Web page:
US mudslide deaths to rise substantially
28 March 2014, 11:30
Darrington - Washington state authorities said on Thursday that the number of mudslide fatalities will go up substantially in the next two days.
Ninety people are confirmed missing from the Saturday morning mudslide 90km northeast of Seattle.
Sixteen bodies have been recovered, but officials say at least nine more had been found as of Wednesday night.
Snohomish County District 21 Fire Chief Travis Hots said on Thursday that officials are not going to count additional recovered victims until the medical examiner's office has caught up with the recovery effort.
"In the next 24 to 48 hours, as the medical examiner catches up with their work, you're going to see these numbers increase substantially," Hots said.
Scores of people once thought missing in the mudslide have turned up safe, but that provided little relief to rescuers who are tasked with bringing closure to the relatives and friends of those who have not been found.
Seismic signals showed there were two major slides about four minutes apart during Saturday's disaster and afterward smaller slides continued for days, University of Washington researchers said.
The landslide moved with surprising speed, said Ralph Haugerud, a USGS research geologist at the University of Washington.
"Not very many move this fast," he said Thursday. Typical landslides in the Nooksack Valley "crept down the hill".
The vibration of falling can cause a landslide to turn into a debris flow that moves like water.
"My hunch is the slide may have dropped farther than many, and as it did it liquefied," Haugerud said.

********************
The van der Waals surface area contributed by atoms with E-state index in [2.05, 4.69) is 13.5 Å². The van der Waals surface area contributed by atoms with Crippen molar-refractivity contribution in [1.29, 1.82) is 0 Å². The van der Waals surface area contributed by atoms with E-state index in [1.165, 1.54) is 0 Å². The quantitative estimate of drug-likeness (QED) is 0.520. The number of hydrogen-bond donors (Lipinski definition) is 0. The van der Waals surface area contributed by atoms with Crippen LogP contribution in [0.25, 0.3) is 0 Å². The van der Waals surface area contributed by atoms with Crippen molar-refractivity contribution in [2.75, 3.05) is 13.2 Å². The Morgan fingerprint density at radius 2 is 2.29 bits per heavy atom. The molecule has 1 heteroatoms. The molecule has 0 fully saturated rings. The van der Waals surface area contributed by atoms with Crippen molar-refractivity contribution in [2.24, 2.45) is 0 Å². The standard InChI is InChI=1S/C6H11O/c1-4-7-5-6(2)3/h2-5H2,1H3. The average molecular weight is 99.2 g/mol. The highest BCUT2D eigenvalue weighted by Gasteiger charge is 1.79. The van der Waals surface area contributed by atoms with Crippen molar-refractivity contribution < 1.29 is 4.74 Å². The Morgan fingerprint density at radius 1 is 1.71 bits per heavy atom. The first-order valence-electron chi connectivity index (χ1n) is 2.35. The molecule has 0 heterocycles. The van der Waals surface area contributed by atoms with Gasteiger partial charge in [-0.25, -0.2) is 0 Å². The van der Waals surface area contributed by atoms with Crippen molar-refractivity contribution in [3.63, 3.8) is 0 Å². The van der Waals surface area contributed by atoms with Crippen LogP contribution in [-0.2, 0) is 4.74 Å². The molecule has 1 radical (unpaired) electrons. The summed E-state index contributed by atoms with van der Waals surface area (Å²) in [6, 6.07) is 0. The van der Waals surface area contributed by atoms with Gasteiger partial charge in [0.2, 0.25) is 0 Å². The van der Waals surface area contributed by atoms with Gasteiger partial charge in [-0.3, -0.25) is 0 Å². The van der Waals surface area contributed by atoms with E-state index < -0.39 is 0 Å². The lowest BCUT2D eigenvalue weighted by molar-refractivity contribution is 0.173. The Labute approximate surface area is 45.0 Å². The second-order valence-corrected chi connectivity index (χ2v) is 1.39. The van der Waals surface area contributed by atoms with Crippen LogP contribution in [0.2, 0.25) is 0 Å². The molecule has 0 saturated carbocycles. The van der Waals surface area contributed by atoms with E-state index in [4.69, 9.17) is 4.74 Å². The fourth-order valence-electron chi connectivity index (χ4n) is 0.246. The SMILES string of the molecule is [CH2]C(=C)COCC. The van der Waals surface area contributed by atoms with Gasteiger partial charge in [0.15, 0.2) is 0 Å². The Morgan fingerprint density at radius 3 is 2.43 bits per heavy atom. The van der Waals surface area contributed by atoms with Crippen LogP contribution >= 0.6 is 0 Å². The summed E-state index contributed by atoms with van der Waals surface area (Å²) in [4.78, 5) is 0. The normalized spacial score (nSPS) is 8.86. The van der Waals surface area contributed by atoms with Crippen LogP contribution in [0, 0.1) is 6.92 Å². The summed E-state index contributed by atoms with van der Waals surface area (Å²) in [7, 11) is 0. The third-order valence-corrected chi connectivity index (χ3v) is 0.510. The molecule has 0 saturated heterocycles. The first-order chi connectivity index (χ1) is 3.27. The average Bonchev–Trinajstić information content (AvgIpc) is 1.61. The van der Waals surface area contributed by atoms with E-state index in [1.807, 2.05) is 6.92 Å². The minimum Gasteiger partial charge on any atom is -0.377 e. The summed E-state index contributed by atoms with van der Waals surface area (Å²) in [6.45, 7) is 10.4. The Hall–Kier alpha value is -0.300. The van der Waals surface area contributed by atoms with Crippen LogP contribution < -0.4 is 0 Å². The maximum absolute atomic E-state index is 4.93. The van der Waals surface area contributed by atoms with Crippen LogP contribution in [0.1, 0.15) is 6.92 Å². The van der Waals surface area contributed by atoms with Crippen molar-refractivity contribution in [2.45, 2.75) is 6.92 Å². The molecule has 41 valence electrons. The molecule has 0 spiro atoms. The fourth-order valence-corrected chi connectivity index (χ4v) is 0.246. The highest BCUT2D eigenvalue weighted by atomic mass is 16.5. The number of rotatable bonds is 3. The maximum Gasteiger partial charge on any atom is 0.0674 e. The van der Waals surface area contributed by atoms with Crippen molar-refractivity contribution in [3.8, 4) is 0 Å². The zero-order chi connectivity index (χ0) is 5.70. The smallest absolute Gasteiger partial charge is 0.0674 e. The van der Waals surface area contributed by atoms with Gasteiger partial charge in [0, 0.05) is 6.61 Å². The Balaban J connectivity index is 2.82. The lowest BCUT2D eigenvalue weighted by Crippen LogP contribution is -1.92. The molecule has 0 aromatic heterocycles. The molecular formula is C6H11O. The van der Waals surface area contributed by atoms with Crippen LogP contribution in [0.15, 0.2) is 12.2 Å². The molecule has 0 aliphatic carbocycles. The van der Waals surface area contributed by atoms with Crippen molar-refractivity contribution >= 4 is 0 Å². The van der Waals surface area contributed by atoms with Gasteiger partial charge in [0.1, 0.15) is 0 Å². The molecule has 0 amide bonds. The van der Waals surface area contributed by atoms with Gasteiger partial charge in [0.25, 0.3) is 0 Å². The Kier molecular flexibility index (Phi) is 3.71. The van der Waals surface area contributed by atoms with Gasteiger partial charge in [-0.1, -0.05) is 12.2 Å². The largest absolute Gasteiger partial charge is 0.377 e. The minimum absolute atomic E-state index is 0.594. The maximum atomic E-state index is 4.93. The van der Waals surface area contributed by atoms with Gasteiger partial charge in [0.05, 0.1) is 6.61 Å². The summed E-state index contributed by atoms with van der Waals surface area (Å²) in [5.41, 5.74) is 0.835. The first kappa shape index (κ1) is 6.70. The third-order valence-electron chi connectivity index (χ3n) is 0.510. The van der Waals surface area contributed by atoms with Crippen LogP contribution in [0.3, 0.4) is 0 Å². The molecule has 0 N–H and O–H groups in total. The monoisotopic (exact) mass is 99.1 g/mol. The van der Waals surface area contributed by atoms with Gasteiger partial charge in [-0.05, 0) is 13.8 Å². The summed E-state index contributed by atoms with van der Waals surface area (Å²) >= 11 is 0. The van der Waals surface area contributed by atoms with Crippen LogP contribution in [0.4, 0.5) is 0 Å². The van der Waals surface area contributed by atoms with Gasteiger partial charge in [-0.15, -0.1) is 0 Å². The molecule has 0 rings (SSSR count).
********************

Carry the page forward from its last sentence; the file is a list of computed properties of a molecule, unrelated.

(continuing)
The study of seismic signals showed no earthquake triggered the slide, said Kate Allstadt, a university researcher. Landslides are harder to study than earthquakes because the signals are less clear and don't travel as far, said Allstadt, who used seismology tools to research landslides for her doctorate.
Hope of a miracle discovery of a survivor has faded as the search entered its sixth day on Thursday, but Hots said crews are going to exhaust all options in the effort to find somebody alive in the devastation.
"My heart is telling me I'm not giving up yet," he said. "If we find just one more person alive, it's all worth it to me."
Trying to recover every corpse would be impractical and dangerous.
The debris field is about 2.5km² and 9m to 12m deep in places, with a surface that includes quicksand-like muck, rain-slickened mud and ice. The terrain is difficult to navigate on foot and makes it treacherous or impossible to bring in heavy equipment.
To make matters worse, the pile is laced with other hazards that include fallen trees, propane and septic tanks, twisted vehicles and countless shards of shattered homes.